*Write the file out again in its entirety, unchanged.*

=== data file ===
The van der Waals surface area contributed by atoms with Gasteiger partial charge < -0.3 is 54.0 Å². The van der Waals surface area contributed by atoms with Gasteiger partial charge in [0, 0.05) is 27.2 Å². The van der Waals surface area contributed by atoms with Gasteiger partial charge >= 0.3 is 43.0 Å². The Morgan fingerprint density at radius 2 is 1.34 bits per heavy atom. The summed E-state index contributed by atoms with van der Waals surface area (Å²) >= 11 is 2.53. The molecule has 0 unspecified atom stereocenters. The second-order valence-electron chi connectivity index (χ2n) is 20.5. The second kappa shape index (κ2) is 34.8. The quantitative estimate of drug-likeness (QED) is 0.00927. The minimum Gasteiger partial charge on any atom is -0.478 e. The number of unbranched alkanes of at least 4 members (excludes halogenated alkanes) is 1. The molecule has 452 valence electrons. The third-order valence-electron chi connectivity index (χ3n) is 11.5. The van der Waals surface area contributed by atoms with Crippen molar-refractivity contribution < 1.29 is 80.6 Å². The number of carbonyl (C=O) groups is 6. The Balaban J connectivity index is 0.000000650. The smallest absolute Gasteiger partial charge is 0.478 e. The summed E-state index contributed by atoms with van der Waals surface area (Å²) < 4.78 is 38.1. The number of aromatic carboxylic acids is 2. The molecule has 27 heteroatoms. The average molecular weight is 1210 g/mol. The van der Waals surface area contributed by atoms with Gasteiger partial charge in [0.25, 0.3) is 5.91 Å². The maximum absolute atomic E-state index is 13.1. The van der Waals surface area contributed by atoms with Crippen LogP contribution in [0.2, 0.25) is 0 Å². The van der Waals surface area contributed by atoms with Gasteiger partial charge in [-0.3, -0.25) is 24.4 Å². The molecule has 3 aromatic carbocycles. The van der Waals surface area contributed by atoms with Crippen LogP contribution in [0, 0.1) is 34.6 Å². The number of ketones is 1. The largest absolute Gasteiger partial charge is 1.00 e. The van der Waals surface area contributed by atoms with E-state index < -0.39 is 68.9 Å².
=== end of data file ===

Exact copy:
The van der Waals surface area contributed by atoms with Gasteiger partial charge < -0.3 is 54.0 Å². The van der Waals surface area contributed by atoms with Gasteiger partial charge in [0, 0.05) is 27.2 Å². The van der Waals surface area contributed by atoms with Gasteiger partial charge >= 0.3 is 43.0 Å². The Morgan fingerprint density at radius 2 is 1.34 bits per heavy atom. The summed E-state index contributed by atoms with van der Waals surface area (Å²) >= 11 is 2.53. The molecule has 0 unspecified atom stereocenters. The second-order valence-electron chi connectivity index (χ2n) is 20.5. The second kappa shape index (κ2) is 34.8. The quantitative estimate of drug-likeness (QED) is 0.00927. The minimum Gasteiger partial charge on any atom is -0.478 e. The number of unbranched alkanes of at least 4 members (excludes halogenated alkanes) is 1. The molecule has 452 valence electrons. The third-order valence-electron chi connectivity index (χ3n) is 11.5. The van der Waals surface area contributed by atoms with Crippen molar-refractivity contribution < 1.29 is 80.6 Å². The number of carbonyl (C=O) groups is 6. The Balaban J connectivity index is 0.000000650. The smallest absolute Gasteiger partial charge is 0.478 e. The summed E-state index contributed by atoms with van der Waals surface area (Å²) < 4.78 is 38.1. The number of aromatic carboxylic acids is 2. The molecule has 27 heteroatoms. The average molecular weight is 1210 g/mol. The van der Waals surface area contributed by atoms with Gasteiger partial charge in [0.25, 0.3) is 5.91 Å². The maximum absolute atomic E-state index is 13.1. The van der Waals surface area contributed by atoms with Crippen LogP contribution in [0.2, 0.25) is 0 Å². The van der Waals surface area contributed by atoms with Gasteiger partial charge in [-0.3, -0.25) is 24.4 Å². The molecule has 3 aromatic carbocycles. The van der Waals surface area contributed by atoms with Crippen LogP contribution in [0, 0.1) is 34.6 Å². The number of ketones is 1. The largest absolute Gasteiger partial charge is 1.00 e. The van der Waals surface area contributed by atoms with E-state index < -0.39 is 68.9 Å².